Regardless of the insurance type, many people have some type of coverage to fill
gaps in their insurance benefits. This is called secondary or supplemental insurance.
It is used after filing a claim with the primary insurer.
Within Medicare, the leading source of supplemental coverage is either employer-
or union-sponsored plans. These plans often lower potential out-of-pocket expenses
for beneficiaries requiring health care benefits.
Other sources of secondary coverage:
- Medicare Advantage plans. These often provide additional benefits, including prescription
drug coverage at lower costs.
- Medigap policies. These are sold by private insurance companies to fill gaps in
the benefits. They assist with co-insurance, co-payments, and other Medicare deductibles.
Benefits investigation is a process that a health care practice or provider undertakes
before prescribing or administering any medication. It ensures that the medication
you are prescribed and/or administered will be covered or reimbursed by your insurance
company. During this process, the office, a specialty pharmacy or a dispensing
pharmacy, contacts your insurance company. They do this to gain approval for prescribing
and/or administering the product.
If the reimbursement creates unacceptable patient out-of-pocket expenses, they may
seek additional support. This could be from a patient assistance program or secondary
insurance coverage. They may also prescribe another agent. This helps to reduce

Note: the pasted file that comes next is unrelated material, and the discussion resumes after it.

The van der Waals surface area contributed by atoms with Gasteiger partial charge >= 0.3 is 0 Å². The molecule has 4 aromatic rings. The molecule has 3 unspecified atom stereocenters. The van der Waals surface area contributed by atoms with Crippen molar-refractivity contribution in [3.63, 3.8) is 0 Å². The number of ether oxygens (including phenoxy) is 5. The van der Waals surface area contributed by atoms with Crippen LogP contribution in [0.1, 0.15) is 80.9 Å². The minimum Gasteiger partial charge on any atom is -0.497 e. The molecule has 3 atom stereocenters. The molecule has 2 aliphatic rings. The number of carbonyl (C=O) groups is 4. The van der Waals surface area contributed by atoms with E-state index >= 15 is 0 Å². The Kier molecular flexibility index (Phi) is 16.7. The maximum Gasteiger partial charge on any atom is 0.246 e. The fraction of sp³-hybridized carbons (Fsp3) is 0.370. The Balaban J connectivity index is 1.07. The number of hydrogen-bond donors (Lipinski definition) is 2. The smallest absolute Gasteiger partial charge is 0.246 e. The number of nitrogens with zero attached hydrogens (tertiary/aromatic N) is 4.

a potential treatment roadblock, allowing the physician to administer the full course
If you are receiving TORISEL, the
First Resource® Reimbursement Support Services can also help
your doctor’s office investigate your benefits. Ask your doctor about these services.
Prior authorization (PA) is a process in which a health plan determines whether payment for a product prescribed by a physician will be covered.
Prior authorizations are generally in place to ensure drugs are given to patients only after they have met certain criteria set by the health plan. A PA can be enforced in various ways, such as
- Requiring failure of a generic agent prior to the prescribing of a branded agent
- Confirming an agent is being prescribed by a medical specialist
- Limiting quantities
For agents requiring prior authorization, the physician and his or her staff will
contact the insurance company and submit a claim for the product. This explains
to the insurance provider why the product is medically necessary for a specific
At times, certain services or products will not be covered as part of your benefits
package. If you believe you should receive coverage but are being denied, you can
challenge the decision. You do this by filing an insurance appeal. This is possible
because there are a variety of regulations and laws governing insurance. These laws
are set by states to ensure that patients receive the benefits they believe are
covered within their insurance policy.
Your doctor’s office will typically handle your insurance appeal. In some cases,
you may be asked to get involved. Below are some tips to help you handle this process:
- Obtain access to your benefits contract from your employer or contact the plan’s
member services department. Do this to find out what is and isn’t covered in your
- If after reviewing your benefits you believe you have a claim, you should contact
the plan to see how the appeals process works. There isn’t a standard process nationally.
- Once you understand the process, you can begin to file your claim in writing. Keep
a detailed account and follow through on each step of the process.
You may even wish to ask your physician for support with this process. If you are
receiving TORISEL, the Pfizer First Resource®
Patient Assistance Program can also help you and your doctor’s office investigate
If the appeal is not resolved to your satisfaction, you can contact the state insurance
board or health department.